Precarious state of education highlights desperate need for peace in Landili, Western Equatoria
Felix F. Katie
Landili, a strategically situated town near the border with the Democratic Republic of Congo in the south-western part of the country, has been facing security problems ever since the end of South Sudan’s most recent crisis in 2016. As a result, schools, health care centres and other essential services are not functioning well, if at all.
“Education is almost non-existent here,” said Esther Ojuwa, a mother of three who can only afford to send one of her children to school on her salary earned from selling maize at the local market.
Despite having six primary schools, there are not enough resources to ensure that they are properly equipped or staffed. Administrators have already had to shut down one of the schools because of this.
“There are no qualified teachers, so we have to rely on volunteers,” said James Dee Elias, the town’s director of education.
Ms. Ojuwa and Mr. Elias spoke to representatives of the United Nations Mission in South Sudan last week, as it was carrying out an integrated air patrol to the area. The precarious state of education was but one of the worrying findings of the team assessing the situation in Landili.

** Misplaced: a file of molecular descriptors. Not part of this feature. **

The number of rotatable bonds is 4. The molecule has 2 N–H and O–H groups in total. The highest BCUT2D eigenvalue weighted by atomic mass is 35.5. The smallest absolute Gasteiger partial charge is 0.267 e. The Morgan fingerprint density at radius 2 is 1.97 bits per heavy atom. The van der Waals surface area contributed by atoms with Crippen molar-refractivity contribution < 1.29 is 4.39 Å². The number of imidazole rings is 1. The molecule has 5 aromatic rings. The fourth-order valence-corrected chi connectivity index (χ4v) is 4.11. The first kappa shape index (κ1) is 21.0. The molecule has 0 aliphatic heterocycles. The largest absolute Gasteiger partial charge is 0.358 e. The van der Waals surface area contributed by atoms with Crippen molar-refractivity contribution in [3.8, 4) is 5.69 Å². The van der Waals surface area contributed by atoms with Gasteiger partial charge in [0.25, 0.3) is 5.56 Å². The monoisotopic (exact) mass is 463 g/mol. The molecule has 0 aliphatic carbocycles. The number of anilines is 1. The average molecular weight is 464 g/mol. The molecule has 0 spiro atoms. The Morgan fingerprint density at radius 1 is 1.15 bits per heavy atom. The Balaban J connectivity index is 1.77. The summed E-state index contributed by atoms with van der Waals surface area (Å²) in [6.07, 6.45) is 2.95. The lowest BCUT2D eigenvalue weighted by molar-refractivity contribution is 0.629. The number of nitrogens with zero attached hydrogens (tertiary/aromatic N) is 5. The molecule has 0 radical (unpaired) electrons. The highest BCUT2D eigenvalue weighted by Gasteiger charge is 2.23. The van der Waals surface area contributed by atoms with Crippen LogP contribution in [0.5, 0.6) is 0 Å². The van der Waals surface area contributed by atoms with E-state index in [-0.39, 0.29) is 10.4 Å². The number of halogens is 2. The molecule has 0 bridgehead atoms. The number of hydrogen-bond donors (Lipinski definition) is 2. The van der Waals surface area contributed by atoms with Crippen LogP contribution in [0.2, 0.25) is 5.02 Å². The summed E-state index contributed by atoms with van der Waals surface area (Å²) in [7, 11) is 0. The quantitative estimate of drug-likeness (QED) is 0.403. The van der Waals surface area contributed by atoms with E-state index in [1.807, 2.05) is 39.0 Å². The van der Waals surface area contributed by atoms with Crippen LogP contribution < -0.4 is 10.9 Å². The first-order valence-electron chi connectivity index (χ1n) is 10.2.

Civilian witnesses expressed their concerns about the presence of marauding militant groups in the area, and the perception that these activities have become increasingly common. As recently as in August, a skirmish between armed forces just one kilometer west of Landili claimed one life and injured two civilians, including a two-year-old boy.
The ongoing volatility has not only disrupted the provision of many basic services, but has also rendered key travel routes connecting Landili to the rest of the country too unsafe to travel, thus stifling the flow of essential goods to the communities.
As a result, many residents have been forced to flee their homes in search of safety and better opportunities. Many have left for the neighbouring Democratic Republic of Congo, others have gone to the closest significant town, Maridi, with women and children facing the greatest impact of their forced displacement.
The patrol to the area, spearheaded by the peacekeeping mission’s Civil Affairs Division staff based in Yambio, was the second to be conducted in Landili since the outbreak of inter-communal fighting in 2016.